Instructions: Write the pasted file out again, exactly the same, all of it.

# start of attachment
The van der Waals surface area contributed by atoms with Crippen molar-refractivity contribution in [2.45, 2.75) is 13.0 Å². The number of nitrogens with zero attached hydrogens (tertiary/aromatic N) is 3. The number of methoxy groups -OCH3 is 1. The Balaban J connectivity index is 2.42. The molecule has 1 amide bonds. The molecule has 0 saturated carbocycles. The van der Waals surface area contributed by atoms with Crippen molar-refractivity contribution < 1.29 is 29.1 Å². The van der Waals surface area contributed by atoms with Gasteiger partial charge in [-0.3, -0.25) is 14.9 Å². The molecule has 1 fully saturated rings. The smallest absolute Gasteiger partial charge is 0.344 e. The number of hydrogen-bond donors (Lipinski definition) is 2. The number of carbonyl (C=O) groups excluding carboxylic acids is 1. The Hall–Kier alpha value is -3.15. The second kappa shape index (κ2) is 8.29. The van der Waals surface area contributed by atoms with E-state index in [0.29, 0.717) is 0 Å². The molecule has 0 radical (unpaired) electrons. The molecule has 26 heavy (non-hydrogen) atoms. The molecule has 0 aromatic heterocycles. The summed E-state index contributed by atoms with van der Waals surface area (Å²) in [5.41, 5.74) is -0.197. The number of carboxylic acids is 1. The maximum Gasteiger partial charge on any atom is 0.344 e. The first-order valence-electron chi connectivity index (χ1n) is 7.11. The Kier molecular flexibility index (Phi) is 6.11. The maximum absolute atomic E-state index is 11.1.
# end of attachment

The van der Waals surface area contributed by atoms with Crippen molar-refractivity contribution in [2.45, 2.75) is 13.0 Å². The number of nitrogens with zero attached hydrogens (tertiary/aromatic N) is 3. The number of methoxy groups -OCH3 is 1. The Balaban J connectivity index is 2.42. The molecule has 1 amide bonds. The molecule has 0 saturated carbocycles. The van der Waals surface area contributed by atoms with Crippen molar-refractivity contribution < 1.29 is 29.1 Å². The van der Waals surface area contributed by atoms with Gasteiger partial charge in [-0.3, -0.25) is 14.9 Å². The molecule has 1 fully saturated rings. The smallest absolute Gasteiger partial charge is 0.344 e. The number of hydrogen-bond donors (Lipinski definition) is 2. The number of carbonyl (C=O) groups excluding carboxylic acids is 1. The Hall–Kier alpha value is -3.15. The second kappa shape index (κ2) is 8.29. The van der Waals surface area contributed by atoms with E-state index in [0.29, 0.717) is 0 Å². The molecule has 0 radical (unpaired) electrons. The molecule has 26 heavy (non-hydrogen) atoms. The molecule has 0 aromatic heterocycles. The summed E-state index contributed by atoms with van der Waals surface area (Å²) in [5.41, 5.74) is -0.197. The number of carboxylic acids is 1. The maximum Gasteiger partial charge on any atom is 0.344 e. The first-order valence-electron chi connectivity index (χ1n) is 7.11. The Kier molecular flexibility index (Phi) is 6.11. The maximum absolute atomic E-state index is 11.1.